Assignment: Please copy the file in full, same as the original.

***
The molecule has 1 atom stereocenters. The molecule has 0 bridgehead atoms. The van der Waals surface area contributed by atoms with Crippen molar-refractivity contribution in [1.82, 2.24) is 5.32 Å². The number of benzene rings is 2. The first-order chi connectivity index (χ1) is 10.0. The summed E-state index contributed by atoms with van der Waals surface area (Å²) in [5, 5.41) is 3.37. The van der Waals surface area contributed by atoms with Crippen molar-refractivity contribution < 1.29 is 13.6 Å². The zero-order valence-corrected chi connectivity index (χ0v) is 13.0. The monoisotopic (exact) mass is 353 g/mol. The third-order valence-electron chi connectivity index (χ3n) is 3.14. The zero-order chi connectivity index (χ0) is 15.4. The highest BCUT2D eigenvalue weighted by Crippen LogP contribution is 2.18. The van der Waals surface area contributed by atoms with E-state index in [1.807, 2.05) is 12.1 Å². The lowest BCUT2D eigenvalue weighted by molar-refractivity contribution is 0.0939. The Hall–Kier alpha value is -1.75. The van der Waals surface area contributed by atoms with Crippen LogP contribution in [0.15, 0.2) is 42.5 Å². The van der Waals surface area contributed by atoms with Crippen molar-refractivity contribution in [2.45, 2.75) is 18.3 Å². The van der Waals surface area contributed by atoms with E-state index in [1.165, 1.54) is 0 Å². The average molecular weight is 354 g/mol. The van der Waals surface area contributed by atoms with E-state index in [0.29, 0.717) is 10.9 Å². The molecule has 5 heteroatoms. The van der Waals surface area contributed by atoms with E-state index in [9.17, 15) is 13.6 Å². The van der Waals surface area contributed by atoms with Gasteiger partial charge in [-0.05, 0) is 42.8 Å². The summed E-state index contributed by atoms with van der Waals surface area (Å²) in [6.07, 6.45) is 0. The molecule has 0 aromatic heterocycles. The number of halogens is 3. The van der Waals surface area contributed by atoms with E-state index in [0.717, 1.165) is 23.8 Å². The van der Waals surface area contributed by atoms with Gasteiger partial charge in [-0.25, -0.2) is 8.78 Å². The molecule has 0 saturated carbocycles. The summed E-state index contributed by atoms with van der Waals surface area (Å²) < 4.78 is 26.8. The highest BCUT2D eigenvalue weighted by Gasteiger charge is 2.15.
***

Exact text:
The molecule has 1 atom stereocenters. The molecule has 0 bridgehead atoms. The van der Waals surface area contributed by atoms with Crippen molar-refractivity contribution in [1.82, 2.24) is 5.32 Å². The number of benzene rings is 2. The first-order chi connectivity index (χ1) is 10.0. The summed E-state index contributed by atoms with van der Waals surface area (Å²) in [5, 5.41) is 3.37. The van der Waals surface area contributed by atoms with Crippen molar-refractivity contribution < 1.29 is 13.6 Å². The zero-order valence-corrected chi connectivity index (χ0v) is 13.0. The monoisotopic (exact) mass is 353 g/mol. The third-order valence-electron chi connectivity index (χ3n) is 3.14. The zero-order chi connectivity index (χ0) is 15.4. The highest BCUT2D eigenvalue weighted by Crippen LogP contribution is 2.18. The van der Waals surface area contributed by atoms with E-state index in [1.807, 2.05) is 12.1 Å². The lowest BCUT2D eigenvalue weighted by molar-refractivity contribution is 0.0939. The Hall–Kier alpha value is -1.75. The van der Waals surface area contributed by atoms with Crippen LogP contribution in [0.15, 0.2) is 42.5 Å². The van der Waals surface area contributed by atoms with Crippen molar-refractivity contribution in [2.45, 2.75) is 18.3 Å². The van der Waals surface area contributed by atoms with E-state index in [1.165, 1.54) is 0 Å². The average molecular weight is 354 g/mol. The van der Waals surface area contributed by atoms with E-state index in [0.29, 0.717) is 10.9 Å². The molecule has 5 heteroatoms. The van der Waals surface area contributed by atoms with E-state index in [9.17, 15) is 13.6 Å². The van der Waals surface area contributed by atoms with Gasteiger partial charge in [-0.05, 0) is 42.8 Å². The summed E-state index contributed by atoms with van der Waals surface area (Å²) in [6.07, 6.45) is 0. The molecule has 0 aromatic heterocycles. The number of halogens is 3. The van der Waals surface area contributed by atoms with E-state index in [0.717, 1.165) is 23.8 Å². The van der Waals surface area contributed by atoms with Gasteiger partial charge in [-0.25, -0.2) is 8.78 Å². The molecule has 0 saturated carbocycles. The summed E-state index contributed by atoms with van der Waals surface area (Å²) < 4.78 is 26.8. The highest BCUT2D eigenvalue weighted by Gasteiger charge is 2.15.